Think social influencer, and what comes to mind is likely some impossibly glam, effortlessly stylish, charming, hilarious, and/or savvy web celeb. They have loads of devoted followers who double-tap day after day, hang on every word, study their styles, and care about their opinions. That kind of mega-influencer seems like an advertising dream. But it’s by no means the only game in town—there are also the powerful nano and micro-influencers too.
Billions of followers are also tuning in to view, engage with, and learn from thousands of micro- and nano-influencers who look like your younger sibs, not celebs—or like the woman who cuts your hair or the kombucha guy at the farmer’s market. Influence is everywhere, and it doesn’t require a household name or celebrity-like scale to deliver measurable results for your brand.
Especially as influencer marketing costs become more bloated with advertiser demand, and overtly paid promotions become less believable, the business case for nano and micro-influencer partnerships is only getting stronger.
How small are we talking?
Definitions vary but micro-influencers are generally considered to have followings under 50K. Nanos have under 10K. To put this in perspective, nearly 70% of Instagram users have fewer than 1,000 followers, with just 15.7% claiming 1,000-10,000. So it’s not like nano-influencers are a dime a dozen. They have sizeable and engaged audiences for a reason, and they have a sense of authenticity on their side.
The case for going small
Why spend your partnership resources on nano and micro partners vs. investing the vast reach and gravitas of macro/celebrity influencers?
A 2019 survey showed that 45% of companies worldwide plan to or have already adopted a micro-influencer strategy. There appear to be three key reasons for the trend:
Cost: A study of UK and US marketers reported that 56% of respondents value micro/niche/mid-tier influencers because they’re more cost-effective than working with big-name talent.
Partnering with a top influencer on Instagram, for example, is akin to buying time during the SuperBowl halftime show. Kylie Jenner, Instagram’s top earner last year, is reportedly paid $1 million for a single paid post. Iconic footballer Lionel Messi will tout your wares for about half of that.
The average cost for a mid-tier influencer, on the other hand, is $271 per sponsored post, a niche influencer with fewer than 1,000 followers gets about $83 for advertising on average, and most are open to working for a free product. A blogger with 10,000 to 50,000 monthly blog impressions might charge you $175 to $250 per post.
ROI: Hubspot reports that as an influencer’s number of followers increases, their number of likes and comments from followers decreases, supporting the idea that micro-influencers generate the best engagement rates. For advertisers, that means higher average ROI at lower overall marketing spend.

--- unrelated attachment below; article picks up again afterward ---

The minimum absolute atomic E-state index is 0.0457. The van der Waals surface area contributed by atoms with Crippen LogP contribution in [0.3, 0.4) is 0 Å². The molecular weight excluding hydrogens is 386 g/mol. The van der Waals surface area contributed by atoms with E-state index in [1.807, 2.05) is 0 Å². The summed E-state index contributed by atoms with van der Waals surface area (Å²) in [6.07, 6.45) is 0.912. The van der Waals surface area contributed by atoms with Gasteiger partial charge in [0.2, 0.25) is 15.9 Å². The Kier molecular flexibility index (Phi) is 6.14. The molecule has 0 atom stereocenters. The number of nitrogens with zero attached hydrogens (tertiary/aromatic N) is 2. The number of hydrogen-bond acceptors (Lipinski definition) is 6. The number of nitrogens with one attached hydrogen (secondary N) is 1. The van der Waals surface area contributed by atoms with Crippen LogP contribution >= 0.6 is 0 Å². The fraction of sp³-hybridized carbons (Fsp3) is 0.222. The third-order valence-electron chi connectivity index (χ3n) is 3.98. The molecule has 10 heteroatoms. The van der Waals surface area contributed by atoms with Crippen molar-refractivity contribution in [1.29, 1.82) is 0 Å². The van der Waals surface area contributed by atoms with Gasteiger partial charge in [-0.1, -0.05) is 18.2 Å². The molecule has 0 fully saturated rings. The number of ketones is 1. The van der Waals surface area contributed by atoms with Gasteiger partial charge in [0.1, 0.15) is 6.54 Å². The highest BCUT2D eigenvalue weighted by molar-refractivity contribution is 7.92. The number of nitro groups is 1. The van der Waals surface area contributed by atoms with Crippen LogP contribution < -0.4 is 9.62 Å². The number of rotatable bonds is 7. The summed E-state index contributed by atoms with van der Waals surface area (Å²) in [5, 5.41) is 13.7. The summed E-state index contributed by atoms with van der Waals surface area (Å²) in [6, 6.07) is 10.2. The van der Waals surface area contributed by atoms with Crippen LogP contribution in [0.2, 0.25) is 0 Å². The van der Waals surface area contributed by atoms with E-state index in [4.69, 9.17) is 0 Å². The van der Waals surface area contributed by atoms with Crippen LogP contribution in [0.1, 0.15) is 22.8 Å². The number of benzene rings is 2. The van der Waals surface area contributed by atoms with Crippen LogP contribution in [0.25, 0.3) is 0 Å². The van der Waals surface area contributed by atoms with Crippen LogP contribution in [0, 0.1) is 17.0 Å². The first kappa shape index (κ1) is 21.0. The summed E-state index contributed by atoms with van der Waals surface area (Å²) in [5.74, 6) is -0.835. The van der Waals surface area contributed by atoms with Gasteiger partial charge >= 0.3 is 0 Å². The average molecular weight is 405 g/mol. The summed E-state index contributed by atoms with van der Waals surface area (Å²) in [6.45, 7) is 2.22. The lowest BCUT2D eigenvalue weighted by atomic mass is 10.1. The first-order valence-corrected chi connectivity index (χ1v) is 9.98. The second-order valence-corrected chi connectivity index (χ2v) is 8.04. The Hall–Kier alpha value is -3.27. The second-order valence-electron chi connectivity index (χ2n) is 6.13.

Risk: Another benefit of partnering with a network of micro-influencers is risk reduction. Put all your (really, really expensive) eggs in one influential basket, and you increase your exposure to brand damage and monetary loss if your partner pulls a Logan Paul or James Charles. Consider Pepsi paying top dollar for Kendall’s influence (the other Jenner sister is expensive too) and trending for the exact wrong reasons. With macro and celebrity influencers, you are at the reputational mercy of that individual’s ability to avoid scandal and toe the line.
A program that spreads investment across many micro-influencers vs. a few heavy-hitting macros dramatically reduces that risk and the cost of a partner’s misstep.
Managing micro-influencer partnerships
The rising popularity of micro-influencer partnerships is clearly driven by some big benefits. But to get the scale and reach you want from a micro-influencer strategy, you must be able to efficiently find and manage a large number of partners. Yes, their audiences are engaged but it still takes a lot of kid brothers to get the brand potency of one Selena Gomez.
For each partner in your network, there’s a full relationship lifecycle to manage. The industry has been disproportionately fixated on the front-end of this process: influencer discovery and recruitment and while the early stages of influencer partnerships certainly demand support and attention, there’s a ton of hard work that goes into the subsequent stages (including onboarding, payment processing, monitoring for QA, and performance measurement) to run successful programs. Do it all manually, and that ROI you hoped for will quickly be consumed by operational inefficiencies. Manual errors will also accumulate, and your risks increase when you don’t have time to closely monitor your partnerships for QC and brand alignment.
What a successful micro-influencer strategy demands is the right technical infrastructure to maintain program scale and ROI. Rather than supporting each partner individually, you’ll want to invest in:
- Universal discovery tools, so you can find these micro- and nano-influencers with ease
- Automated workflows for tracking recruiting efforts (think CRM lead pipeline)
- An onboarding process simple enough to activate your kid brother as an influencer
- Ready-made partner engagement tools like mobile optimization, vanity links, and product pages
- Comprehensive performance measurement
- Dynamic contracting functionality
- Automated payment processing so everyone gets compensated accurately and on time
This investment will make managing your partner network much more sustainable and cost-effective, regardless of how many micro influencers you bring on board. Once you have the infrastructure in place, growth can be pretty much unlimited.
The influencer universe is full of interesting, charismatic, and engaging regular people—from travel-blogging baby boomers to Gen Z TikTok sensations—regular people who have connections with your audiences and lend real cred to your brand.